17 17 University of Southern California RDR : Rolling Down Randomization Input :  Best ( local or global ) deterministic policy  Percent of reward loss  d parameter – Number of turns each agent gets –Ex: d =.5 => Number of steps = 1/d = 2 –Each agent gets one turn ( for 2 agent case ) –Single agent MDP problem at each step

18 18 University of Southern California RDR : d =.5 M = Max Reward 80% of M Agent 1 Fix Agent 2’s policy Maximize joint entropy Joint Reward > 90% 90% of M Agent 2 Fix Agent 1’s policy Maximize joint entropy Joint reward > 80%

19 19 University of Southern California RDR Details To derive single agent MDP:  New Transition, Observation and Belief Update rules needed Original Belief Update Rule – New Belief Update Rule –

20 20 University of Southern California Experimental Results : Reward Threshold vs Weighted Entropy ( Averaged 10 instances )

21 21 University of Southern California Security with Partial Adversary Modeled Police agent patrolling a region. Many adversaries (robbers)  Different motivations, different times and places Model (Action & Payoff) of each adversary known Probability distribution known over adversaries Modeled as Bayesian Stackelberg game

22 22 University of Southern California Bayesian Game It contains:  Set of agents: N (Police and robbers)  A set of types θm (Police and robber types)  Set of strategies σi for each agent i  Probability distribution over types Пj: θj  [0,1]  Utility function: Ui : θ1 * θ2 * σ1 * σ2  R

23 23 University of Southern California Stackelberg Game Agent as leader  Commits to strategy first: Patrol policy Adversaries as followers  Optimize against leaders fixed strategy –Observe patrol patterns to leverage information Nash Equilibrium: : [2,1] Leader commits to uniform random strategy {.5,.5} Follower plays b: [3.5,1] ab a2,14,0 b1,03,2 Agent Adversary

24 24 University of Southern California Previous work: Conitzer, Sandholm AAAI’05, EC’06 MIP-Nash (AAAI’05): Efficient best Nash procedure Multiple LPs Method (EC’06): Given normal form game  Finds optimal leader strategy to commit to Bayesian to Normal Form Game  Harsanyi Transformation: Exponential adversary strategies  NP-hard For every joint pure strategy j of adversary: (R, C: Agent, Adversary)

25 25 University of Southern California Bayesian Stackelberg Game: Approach Two Approaches: 1. Heuristic solution  ASAP: Agent Security via Approximate Policies 2. Exact Solution  DOBSS: Decomposed Optimal Bayesian Stackelberg Solver Exponential savings –No Harsanyi Transformation –No exponential # of LP’s n One MILP program (Mixed Integer Linear Program)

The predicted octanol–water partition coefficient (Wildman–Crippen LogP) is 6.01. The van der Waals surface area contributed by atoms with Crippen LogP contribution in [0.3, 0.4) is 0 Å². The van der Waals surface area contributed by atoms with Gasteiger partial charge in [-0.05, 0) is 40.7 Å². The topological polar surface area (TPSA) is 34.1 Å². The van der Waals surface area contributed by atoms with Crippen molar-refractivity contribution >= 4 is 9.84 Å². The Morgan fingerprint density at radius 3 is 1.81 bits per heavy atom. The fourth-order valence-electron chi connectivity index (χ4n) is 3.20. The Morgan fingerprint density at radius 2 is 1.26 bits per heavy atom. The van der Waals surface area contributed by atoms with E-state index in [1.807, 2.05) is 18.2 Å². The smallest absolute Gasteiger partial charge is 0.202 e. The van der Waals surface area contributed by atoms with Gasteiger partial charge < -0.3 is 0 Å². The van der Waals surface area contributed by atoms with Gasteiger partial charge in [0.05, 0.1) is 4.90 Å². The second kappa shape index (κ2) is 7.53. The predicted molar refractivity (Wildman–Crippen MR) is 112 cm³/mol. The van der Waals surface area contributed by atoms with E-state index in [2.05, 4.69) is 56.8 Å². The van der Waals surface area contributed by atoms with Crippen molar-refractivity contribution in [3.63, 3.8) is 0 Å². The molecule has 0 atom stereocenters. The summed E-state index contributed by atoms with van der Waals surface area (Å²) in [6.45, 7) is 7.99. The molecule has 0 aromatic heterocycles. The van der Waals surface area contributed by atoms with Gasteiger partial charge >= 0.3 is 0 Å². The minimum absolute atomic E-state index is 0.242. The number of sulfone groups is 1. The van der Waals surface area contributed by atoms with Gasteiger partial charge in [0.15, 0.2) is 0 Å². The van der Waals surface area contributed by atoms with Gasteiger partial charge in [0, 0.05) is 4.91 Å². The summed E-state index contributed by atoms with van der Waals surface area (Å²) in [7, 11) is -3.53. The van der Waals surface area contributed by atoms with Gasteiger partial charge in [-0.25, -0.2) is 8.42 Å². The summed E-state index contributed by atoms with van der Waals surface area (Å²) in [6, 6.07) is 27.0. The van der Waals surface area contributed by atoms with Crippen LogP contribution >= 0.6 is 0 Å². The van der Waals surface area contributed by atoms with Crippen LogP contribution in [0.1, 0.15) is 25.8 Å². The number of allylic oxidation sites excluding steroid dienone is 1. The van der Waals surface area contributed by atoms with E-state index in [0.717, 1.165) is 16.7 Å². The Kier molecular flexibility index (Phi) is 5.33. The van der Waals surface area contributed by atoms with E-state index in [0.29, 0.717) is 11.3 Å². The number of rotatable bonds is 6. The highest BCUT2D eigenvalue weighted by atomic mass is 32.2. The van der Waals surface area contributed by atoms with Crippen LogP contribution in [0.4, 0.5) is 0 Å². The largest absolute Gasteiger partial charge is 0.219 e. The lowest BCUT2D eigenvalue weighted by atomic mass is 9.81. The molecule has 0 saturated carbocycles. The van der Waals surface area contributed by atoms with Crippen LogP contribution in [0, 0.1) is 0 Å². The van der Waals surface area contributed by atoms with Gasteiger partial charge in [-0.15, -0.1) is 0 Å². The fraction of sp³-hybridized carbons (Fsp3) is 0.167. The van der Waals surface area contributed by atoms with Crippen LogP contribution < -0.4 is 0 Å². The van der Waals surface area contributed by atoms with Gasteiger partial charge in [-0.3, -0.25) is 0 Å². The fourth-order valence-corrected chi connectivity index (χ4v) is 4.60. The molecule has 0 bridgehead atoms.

26 26 University of Southern California ASAP vs DOBSS ASAP: Heuristic  Control probability of strategy –Discrete probability space  Generates k-uniform policies –k = 3 => Probability = {0, 1/3, 2/3, 1} –Simple and easy to implement DOBSS: Exact  Modify ASAP Algorithm  Discrete to continuous probability space  Focus of rest of talk

27 27 University of Southern California DOBSS Details Previous work:  Fix adversary (joint) pure strategy  Solve LP to find best agent strategy My approach:  For each agent mixed strategy  Find adversary best response Advantages:  Decomposition technique –Given agent strategy n Each adversary can find Best-response independently  Mathematical technique obtains single MILP

28 28 University of Southern California Obtaining MILP Decomposing Substitute

29 29 University of Southern California Experiments: Domain Patrolling Domain: Security agent and robber Security agent patrols houses  Ex: Visit house a Observe house and its neighbor  Plan for patrol length 2  6 or 12 strategies : 3 or 4 houses Robbers can attack any house  3 possible choices for 3 houses  Reward dependent on house and agent position  Joint space of robbers exponential – strategies: 3 houses, 10 robbers

30 30 University of Southern California Sample Patrolling Domain: 3 & 4 houses 3 houses LPs: 7 followers DOBSS: 20 4 houses LP’s: 6 followers DOBSS: 12

31 31 University of Southern California Conclusion Agent cannot model adversary  Intentional randomization algorithms for MDP/Dec-POMDP Agent has partial model of adversary  Efficient MILP solution for Bayesian Stackelberg games

32 32 University of Southern California Vision Incorporating machine learning  Dynamic environments Resource constrained agents  Constraints might be unknown in advance Developing real world applications  Police patrolling, Airport security

33 33 University of Southern California Thank You Any comments/questions ?

34 34 University of Southern California